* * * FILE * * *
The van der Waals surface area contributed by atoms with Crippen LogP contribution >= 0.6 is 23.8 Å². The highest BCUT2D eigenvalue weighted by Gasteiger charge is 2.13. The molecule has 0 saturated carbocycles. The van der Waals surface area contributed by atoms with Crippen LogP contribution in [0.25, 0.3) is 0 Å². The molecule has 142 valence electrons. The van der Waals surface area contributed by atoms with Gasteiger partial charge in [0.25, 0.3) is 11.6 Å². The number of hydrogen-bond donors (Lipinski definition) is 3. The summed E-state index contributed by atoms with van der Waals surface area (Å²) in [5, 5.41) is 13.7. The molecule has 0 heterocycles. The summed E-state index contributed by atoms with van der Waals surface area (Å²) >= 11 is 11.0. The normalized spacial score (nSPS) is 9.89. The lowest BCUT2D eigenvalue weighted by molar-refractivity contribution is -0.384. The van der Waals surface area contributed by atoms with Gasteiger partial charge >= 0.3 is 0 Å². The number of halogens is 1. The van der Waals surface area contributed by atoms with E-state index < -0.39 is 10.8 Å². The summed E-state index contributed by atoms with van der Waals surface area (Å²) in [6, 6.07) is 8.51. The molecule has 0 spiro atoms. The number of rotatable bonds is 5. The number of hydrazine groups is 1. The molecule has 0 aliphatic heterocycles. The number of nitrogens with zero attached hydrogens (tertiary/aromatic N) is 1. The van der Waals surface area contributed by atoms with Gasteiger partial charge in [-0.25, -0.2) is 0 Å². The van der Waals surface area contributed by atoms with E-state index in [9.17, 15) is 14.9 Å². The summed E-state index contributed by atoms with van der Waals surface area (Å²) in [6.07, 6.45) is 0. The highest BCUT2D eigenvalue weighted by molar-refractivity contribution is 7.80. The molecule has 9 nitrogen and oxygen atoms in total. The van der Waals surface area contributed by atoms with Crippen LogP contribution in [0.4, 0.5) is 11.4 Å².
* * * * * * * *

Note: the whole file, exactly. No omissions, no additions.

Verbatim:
The van der Waals surface area contributed by atoms with Crippen LogP contribution >= 0.6 is 23.8 Å². The highest BCUT2D eigenvalue weighted by Gasteiger charge is 2.13. The molecule has 0 saturated carbocycles. The van der Waals surface area contributed by atoms with Crippen LogP contribution in [0.25, 0.3) is 0 Å². The molecule has 142 valence electrons. The van der Waals surface area contributed by atoms with Gasteiger partial charge in [0.25, 0.3) is 11.6 Å². The number of hydrogen-bond donors (Lipinski definition) is 3. The summed E-state index contributed by atoms with van der Waals surface area (Å²) in [5, 5.41) is 13.7. The molecule has 0 heterocycles. The summed E-state index contributed by atoms with van der Waals surface area (Å²) >= 11 is 11.0. The normalized spacial score (nSPS) is 9.89. The lowest BCUT2D eigenvalue weighted by molar-refractivity contribution is -0.384. The van der Waals surface area contributed by atoms with Gasteiger partial charge >= 0.3 is 0 Å². The number of halogens is 1. The van der Waals surface area contributed by atoms with E-state index < -0.39 is 10.8 Å². The summed E-state index contributed by atoms with van der Waals surface area (Å²) in [6, 6.07) is 8.51. The molecule has 0 spiro atoms. The number of rotatable bonds is 5. The number of hydrazine groups is 1. The molecule has 0 aliphatic heterocycles. The number of nitrogens with zero attached hydrogens (tertiary/aromatic N) is 1. The van der Waals surface area contributed by atoms with Gasteiger partial charge in [-0.25, -0.2) is 0 Å². The van der Waals surface area contributed by atoms with E-state index in [9.17, 15) is 14.9 Å². The summed E-state index contributed by atoms with van der Waals surface area (Å²) in [6.07, 6.45) is 0. The highest BCUT2D eigenvalue weighted by molar-refractivity contribution is 7.80. The molecule has 9 nitrogen and oxygen atoms in total. The van der Waals surface area contributed by atoms with Crippen LogP contribution in [0.4, 0.5) is 11.4 Å².